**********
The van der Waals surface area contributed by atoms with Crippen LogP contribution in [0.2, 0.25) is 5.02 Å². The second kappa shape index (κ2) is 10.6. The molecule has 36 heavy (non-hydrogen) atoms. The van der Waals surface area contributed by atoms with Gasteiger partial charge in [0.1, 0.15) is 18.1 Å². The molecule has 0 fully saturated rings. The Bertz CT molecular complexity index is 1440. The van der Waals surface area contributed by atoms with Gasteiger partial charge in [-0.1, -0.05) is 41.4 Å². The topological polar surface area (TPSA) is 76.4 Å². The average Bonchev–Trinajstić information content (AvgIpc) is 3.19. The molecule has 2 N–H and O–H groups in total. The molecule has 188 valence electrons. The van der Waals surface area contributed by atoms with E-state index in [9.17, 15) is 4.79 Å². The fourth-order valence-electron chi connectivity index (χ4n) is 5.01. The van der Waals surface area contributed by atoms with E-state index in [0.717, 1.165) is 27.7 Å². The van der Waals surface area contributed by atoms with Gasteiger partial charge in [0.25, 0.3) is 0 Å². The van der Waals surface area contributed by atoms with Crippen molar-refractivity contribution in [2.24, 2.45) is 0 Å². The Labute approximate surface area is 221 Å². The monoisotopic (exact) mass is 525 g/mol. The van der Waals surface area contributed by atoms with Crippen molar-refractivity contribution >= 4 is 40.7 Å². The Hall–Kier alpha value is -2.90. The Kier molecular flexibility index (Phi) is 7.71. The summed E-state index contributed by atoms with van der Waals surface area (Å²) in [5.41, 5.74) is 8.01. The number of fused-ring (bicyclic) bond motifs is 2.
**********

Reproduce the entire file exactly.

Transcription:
The van der Waals surface area contributed by atoms with Crippen LogP contribution in [0.2, 0.25) is 5.02 Å². The second kappa shape index (κ2) is 10.6. The molecule has 36 heavy (non-hydrogen) atoms. The van der Waals surface area contributed by atoms with Gasteiger partial charge in [0.1, 0.15) is 18.1 Å². The molecule has 0 fully saturated rings. The Bertz CT molecular complexity index is 1440. The van der Waals surface area contributed by atoms with Gasteiger partial charge in [-0.1, -0.05) is 41.4 Å². The topological polar surface area (TPSA) is 76.4 Å². The average Bonchev–Trinajstić information content (AvgIpc) is 3.19. The molecule has 2 N–H and O–H groups in total. The molecule has 188 valence electrons. The van der Waals surface area contributed by atoms with E-state index in [9.17, 15) is 4.79 Å². The fourth-order valence-electron chi connectivity index (χ4n) is 5.01. The van der Waals surface area contributed by atoms with E-state index in [0.717, 1.165) is 27.7 Å². The van der Waals surface area contributed by atoms with Gasteiger partial charge in [0.25, 0.3) is 0 Å². The van der Waals surface area contributed by atoms with Crippen molar-refractivity contribution in [2.24, 2.45) is 0 Å². The Labute approximate surface area is 221 Å². The monoisotopic (exact) mass is 525 g/mol. The van der Waals surface area contributed by atoms with Crippen molar-refractivity contribution >= 4 is 40.7 Å². The Hall–Kier alpha value is -2.90. The Kier molecular flexibility index (Phi) is 7.71. The summed E-state index contributed by atoms with van der Waals surface area (Å²) in [5.41, 5.74) is 8.01. The number of fused-ring (bicyclic) bond motifs is 2.